Felicity catches Roy using her computers to snoop for Thea (Willa Holland). When Roy idly mentions that Thea won’t be coming back, Felicity asks him why. He shows her Thea’s note from last season. She says that Roy should show Oliver, but Roy says it’s his fault Thea left, and it would hurt Oliver. Before any hard conclusions can be drawn, Felicity receives a text from Ray Palmer (Brandon Routh). We go to Queen Consolidated, where Felicity confronts Ray about his stalker tendencies. Ray’s been trying to woo Felicity to work at his reinvigorated Queen Consolidated, but she has been turning him down. Ray even spent several million dollars to buy out the low-rent tech company Felicity works for just so that she’d have to say she worked for him. Felicity quits on principle, and we get a lovely bit of compassion from Ray, who says, “I piss people off on a daily basis … and I know you’re not mad at me.” Ray is quickly becoming my favorite character. He’s got this easy likability coupled with endearing arrogance. But I’m not digging the double-breasted suit jacket.
Oliver tracks down Simon Lacroix (Matt Ward), a Canadian hitman with the codename Komodo. To my knowledge, this marks the first New 52 original villain to appear on Arrow. He’s a little different from the Komodo of the comics, but it was a nice addition. I was also glad to hear Jeff Lemire get his name dropped as a street in the episode. Oliver prevents Komodo from getting the killshot on his next target. And then they engage in the greatest thing I’ve seen on network television in years: a motorcycle-back arrow joust. It makes no sense, but it was a fantastic thing to behold. Two guys riding at each other, firing arrows, and then setting up for another pass. Oliver gets shot in the stomach with an arrow and Komodo escapes. Laurel appears to be hanging out in the Arrow-cave now, and is none too pleased that Oliver let Komodo escape. She’s happy he’s not hurt, but still mad.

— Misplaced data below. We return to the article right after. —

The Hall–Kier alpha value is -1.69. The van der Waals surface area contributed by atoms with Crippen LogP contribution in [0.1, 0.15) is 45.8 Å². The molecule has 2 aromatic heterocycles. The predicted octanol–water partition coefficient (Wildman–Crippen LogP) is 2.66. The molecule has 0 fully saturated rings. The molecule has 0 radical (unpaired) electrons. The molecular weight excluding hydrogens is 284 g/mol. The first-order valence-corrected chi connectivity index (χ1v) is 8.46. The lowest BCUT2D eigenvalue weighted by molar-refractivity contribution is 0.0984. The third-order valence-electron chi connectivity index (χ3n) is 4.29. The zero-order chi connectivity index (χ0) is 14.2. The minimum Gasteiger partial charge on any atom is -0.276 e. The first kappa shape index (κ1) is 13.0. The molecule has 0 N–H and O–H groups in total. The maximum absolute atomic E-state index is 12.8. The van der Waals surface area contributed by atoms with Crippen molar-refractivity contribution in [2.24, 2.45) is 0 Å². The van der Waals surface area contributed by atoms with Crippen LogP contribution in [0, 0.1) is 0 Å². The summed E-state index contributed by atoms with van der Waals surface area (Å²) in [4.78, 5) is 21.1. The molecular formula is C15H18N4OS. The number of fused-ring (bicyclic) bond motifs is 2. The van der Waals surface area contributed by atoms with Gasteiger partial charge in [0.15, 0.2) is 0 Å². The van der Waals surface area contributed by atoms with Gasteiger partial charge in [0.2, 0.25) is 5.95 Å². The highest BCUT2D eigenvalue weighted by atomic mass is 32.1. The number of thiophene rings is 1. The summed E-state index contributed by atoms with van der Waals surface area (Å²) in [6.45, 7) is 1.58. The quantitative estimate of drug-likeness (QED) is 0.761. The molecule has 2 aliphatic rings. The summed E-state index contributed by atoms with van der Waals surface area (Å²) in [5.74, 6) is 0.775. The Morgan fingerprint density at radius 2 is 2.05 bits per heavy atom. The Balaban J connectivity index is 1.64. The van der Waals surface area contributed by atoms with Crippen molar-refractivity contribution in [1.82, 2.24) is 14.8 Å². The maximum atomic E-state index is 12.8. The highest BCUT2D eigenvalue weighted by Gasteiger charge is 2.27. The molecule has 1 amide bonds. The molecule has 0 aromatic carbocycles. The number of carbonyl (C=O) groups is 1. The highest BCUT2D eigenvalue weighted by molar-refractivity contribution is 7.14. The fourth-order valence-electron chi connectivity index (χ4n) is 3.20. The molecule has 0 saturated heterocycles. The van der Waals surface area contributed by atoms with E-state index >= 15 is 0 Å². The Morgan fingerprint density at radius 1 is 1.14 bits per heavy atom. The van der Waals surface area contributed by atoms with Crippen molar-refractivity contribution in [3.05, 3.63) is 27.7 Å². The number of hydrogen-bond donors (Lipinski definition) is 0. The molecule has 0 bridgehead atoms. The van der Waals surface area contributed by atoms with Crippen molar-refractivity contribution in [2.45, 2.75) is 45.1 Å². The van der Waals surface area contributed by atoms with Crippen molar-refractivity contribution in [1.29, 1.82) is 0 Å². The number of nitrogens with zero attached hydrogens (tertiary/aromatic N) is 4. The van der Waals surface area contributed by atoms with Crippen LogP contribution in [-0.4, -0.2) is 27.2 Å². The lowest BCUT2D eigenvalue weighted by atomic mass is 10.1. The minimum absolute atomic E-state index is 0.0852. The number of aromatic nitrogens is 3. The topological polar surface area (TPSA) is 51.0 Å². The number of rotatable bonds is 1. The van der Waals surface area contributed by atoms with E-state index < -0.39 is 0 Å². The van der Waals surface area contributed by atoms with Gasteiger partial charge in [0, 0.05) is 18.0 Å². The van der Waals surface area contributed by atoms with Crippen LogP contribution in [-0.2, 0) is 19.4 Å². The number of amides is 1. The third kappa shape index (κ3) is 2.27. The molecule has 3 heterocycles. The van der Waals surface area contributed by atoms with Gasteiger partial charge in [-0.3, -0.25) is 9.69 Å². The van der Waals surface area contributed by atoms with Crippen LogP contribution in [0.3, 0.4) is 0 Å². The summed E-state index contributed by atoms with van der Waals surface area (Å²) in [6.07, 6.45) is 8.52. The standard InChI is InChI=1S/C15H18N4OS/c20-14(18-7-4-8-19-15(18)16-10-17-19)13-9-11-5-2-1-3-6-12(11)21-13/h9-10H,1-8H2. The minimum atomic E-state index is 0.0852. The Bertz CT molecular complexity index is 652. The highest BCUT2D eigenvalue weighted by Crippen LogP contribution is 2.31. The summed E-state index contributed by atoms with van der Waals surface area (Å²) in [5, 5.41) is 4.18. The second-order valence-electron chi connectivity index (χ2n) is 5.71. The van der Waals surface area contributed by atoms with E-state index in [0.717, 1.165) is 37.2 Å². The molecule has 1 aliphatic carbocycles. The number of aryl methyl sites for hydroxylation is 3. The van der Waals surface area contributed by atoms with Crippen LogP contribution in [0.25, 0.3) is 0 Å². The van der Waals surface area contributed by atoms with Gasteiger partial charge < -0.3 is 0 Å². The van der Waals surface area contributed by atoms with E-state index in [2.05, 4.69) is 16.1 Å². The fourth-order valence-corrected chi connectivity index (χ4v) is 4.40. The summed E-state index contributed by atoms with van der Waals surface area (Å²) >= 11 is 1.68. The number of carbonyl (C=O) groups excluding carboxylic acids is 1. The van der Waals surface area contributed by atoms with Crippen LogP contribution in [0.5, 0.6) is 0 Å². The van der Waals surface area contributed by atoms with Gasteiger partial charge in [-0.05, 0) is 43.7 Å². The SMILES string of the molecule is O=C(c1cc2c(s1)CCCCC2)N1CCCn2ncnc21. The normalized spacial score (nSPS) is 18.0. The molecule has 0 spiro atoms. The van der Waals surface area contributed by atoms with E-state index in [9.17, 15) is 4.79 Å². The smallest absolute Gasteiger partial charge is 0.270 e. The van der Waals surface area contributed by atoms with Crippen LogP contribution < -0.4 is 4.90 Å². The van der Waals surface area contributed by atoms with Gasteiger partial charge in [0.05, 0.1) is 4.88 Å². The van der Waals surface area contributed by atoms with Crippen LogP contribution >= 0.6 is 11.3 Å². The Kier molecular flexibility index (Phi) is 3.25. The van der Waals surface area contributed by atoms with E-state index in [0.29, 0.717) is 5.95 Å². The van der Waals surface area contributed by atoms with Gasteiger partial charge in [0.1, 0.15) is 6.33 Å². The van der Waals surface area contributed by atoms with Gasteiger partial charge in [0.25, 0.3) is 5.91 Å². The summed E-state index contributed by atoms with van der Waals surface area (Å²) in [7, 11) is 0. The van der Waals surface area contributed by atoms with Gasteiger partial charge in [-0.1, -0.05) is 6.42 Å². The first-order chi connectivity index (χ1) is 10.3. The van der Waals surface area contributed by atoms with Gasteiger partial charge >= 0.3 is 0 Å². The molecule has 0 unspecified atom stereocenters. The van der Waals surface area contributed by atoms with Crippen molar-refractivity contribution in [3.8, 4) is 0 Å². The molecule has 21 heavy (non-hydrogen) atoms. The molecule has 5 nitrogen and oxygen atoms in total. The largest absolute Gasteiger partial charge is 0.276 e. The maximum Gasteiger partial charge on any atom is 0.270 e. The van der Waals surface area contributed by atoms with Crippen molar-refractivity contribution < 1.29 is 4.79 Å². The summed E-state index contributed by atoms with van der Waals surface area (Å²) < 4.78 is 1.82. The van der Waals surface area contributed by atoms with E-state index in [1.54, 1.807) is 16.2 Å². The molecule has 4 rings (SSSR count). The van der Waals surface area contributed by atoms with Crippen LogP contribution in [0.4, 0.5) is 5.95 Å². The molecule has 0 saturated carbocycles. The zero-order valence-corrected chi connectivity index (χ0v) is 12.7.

Laurel leaves the hideout and heads to the hospital to confront Komodo’s surviving target. In a Doctor Who-esque feat, she talks her way into the hospital room. The survivor is at first evasive, until Laurel goes into beast mode and smashes his broken arm against the bed rail! Where has this Laurel been for two years!? I like her. The victim starts to spill about pipelines in Kuraq (DC’s fictional Iraq/Iran surrogate country), but then Komodo fires an arrow into his chest, through the hospital window. Laurel again takes this in stride.